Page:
And then the government revealed that it was no longer interested in the disclosure of civil service salaries. Conservative members of the committee voted as one to raise the threshold for disclosure to those earning more than $444,761 a year. That level would apply to only a very small number of Crown corporation executives and senior bureaucrats enjoying special bonuses. That left C-461 only seriously addressing issues concerning the CBC, and doing so with language that failed to protect the public broadcaster’s journalistic, creative and programming activities.
It was at this point that Rathgeber resigned from the Conservative party, bitterly complaining the government had “gutted” his bill and had no respect for backbench MPs. When C-461 returned to the House of Commons in November 2013, Rathgeber, by then sitting as an independent, introduced amendments that would reinstate lower salary threshold and remove all aspects of the bill pertaining to the CBC.
But, in February 2014, the Conservatives defeated Rathgeber’s amendments, although a handful of MPs did break ranks with their party. Rathgeber felt that he had no choice but to withdraw sponsorship of his own bill. In its new form, rewritten by the government over his objections, it would do more harm than good, he said.
It has been evident throughout the process that the government’s real interest in C-461 was about reducing protections for the CBC’s journalistic and programming activities. And that deeply worries Carmel Smyth, the national president of the Canadian Media Guild, which is the largest union at the CBC. “I find it troubling the government would have passed this flawed legislation knowing it would have hamstrung the CBC.”
Bill C-461 is dead—thanks to the principled action of Brent Rathgeber. He may have created a way for MPs to keep control over their own legislation. However, the government, on its own or through an individual MP, can still reintroduce the same proposals anytime.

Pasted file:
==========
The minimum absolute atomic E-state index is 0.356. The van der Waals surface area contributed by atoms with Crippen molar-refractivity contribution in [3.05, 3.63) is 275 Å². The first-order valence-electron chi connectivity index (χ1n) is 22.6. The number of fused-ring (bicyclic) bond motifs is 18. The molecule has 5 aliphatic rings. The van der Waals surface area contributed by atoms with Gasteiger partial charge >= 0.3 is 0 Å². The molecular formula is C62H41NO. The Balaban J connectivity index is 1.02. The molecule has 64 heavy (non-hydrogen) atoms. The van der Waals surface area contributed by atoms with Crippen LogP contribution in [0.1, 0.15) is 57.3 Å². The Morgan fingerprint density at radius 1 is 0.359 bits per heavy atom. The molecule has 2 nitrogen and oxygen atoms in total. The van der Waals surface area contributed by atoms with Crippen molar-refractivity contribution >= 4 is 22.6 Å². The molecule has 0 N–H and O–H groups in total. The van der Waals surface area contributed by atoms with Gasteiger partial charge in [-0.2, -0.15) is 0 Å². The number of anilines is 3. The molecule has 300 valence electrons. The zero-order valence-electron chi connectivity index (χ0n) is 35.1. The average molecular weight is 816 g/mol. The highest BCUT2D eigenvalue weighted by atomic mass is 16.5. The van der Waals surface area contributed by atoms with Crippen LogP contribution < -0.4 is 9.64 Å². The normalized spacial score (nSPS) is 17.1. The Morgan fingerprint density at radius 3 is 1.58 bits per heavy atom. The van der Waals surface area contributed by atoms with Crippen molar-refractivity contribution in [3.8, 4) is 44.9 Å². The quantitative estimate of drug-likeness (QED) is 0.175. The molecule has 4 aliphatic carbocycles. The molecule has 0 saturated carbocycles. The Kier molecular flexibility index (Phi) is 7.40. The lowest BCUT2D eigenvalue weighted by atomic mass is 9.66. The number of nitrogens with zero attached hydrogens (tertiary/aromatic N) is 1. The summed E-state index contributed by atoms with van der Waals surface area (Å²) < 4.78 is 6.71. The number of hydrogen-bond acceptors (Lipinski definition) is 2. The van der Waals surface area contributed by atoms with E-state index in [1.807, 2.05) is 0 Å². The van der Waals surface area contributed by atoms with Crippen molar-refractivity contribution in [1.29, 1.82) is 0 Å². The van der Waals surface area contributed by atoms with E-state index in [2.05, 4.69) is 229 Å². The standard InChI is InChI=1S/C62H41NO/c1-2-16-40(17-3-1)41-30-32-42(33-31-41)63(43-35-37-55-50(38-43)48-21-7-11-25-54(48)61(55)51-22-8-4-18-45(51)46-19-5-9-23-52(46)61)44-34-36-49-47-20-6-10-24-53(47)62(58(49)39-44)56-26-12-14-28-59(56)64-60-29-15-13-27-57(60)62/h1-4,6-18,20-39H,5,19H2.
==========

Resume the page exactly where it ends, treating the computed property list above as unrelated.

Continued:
You may think these cases are exceptions. They are not. In December 2013, in Val-d’Or, the outgoing mayor, speaking of a young journalist who had penned an article he disliked and who was in the room, said: “I wouldn’t mind giving those big-mouthed journalists a slap in the face.” Several other mayors of the region who were present broke out laughing. In Saguenay, the mayor called journalists “no good” and accused them of playing the role of the opposition. A few years ago, the same mayor had threatened a journalist to the point that he feared losing his job.
I could go on and on.
Intimidating journalists shows disregard for citizens—meaning all of us. Obstructing journalistic work amounts to denying citizens their right to know what is going on in their municipalities. Can we afford to be kept in the dark about what our elected representatives are doing with our money?
Let us not forget what the former mayor of Laval, who stands accused of gangsterism, said to a young candidate in the last election: “Let me tell you… The truth is that there is already another system,” he said, speaking of a corrupt system. Can we afford to keep filling the pockets of those who engage in corruption? If our answer is no, we must—by all means—help journalists do their jobs. Because without journalists, the Charbonneau Commission would not exist, and the Gomery Inquiry before it would never have taken place.
The mission of the Quebec Professional Federation of Journalists (Fédération professionnelle des journalistes du Québec, or FPJQ), with the strength of its 2,000 journalist members, is defending freedom of the press. In Quebec, journalists are not tortured as they are in certain countries, but they are too often intimidated, dissuaded or threatened. When the work of journalists is hindered, citizens are denied their democratic right to be informed.
In 2011 and 2012, Quebec received the disastrous grade of “F,” the worst of all Canadian provinces, in a Newspapers Canada investigation into access to information. We are hardly optimistic that the grade for 2013 will be any better.
Alas, Quebec’s access to information law, which came into place over 30 years ago, is ineffective and even detrimental to the work of journalists in its current state.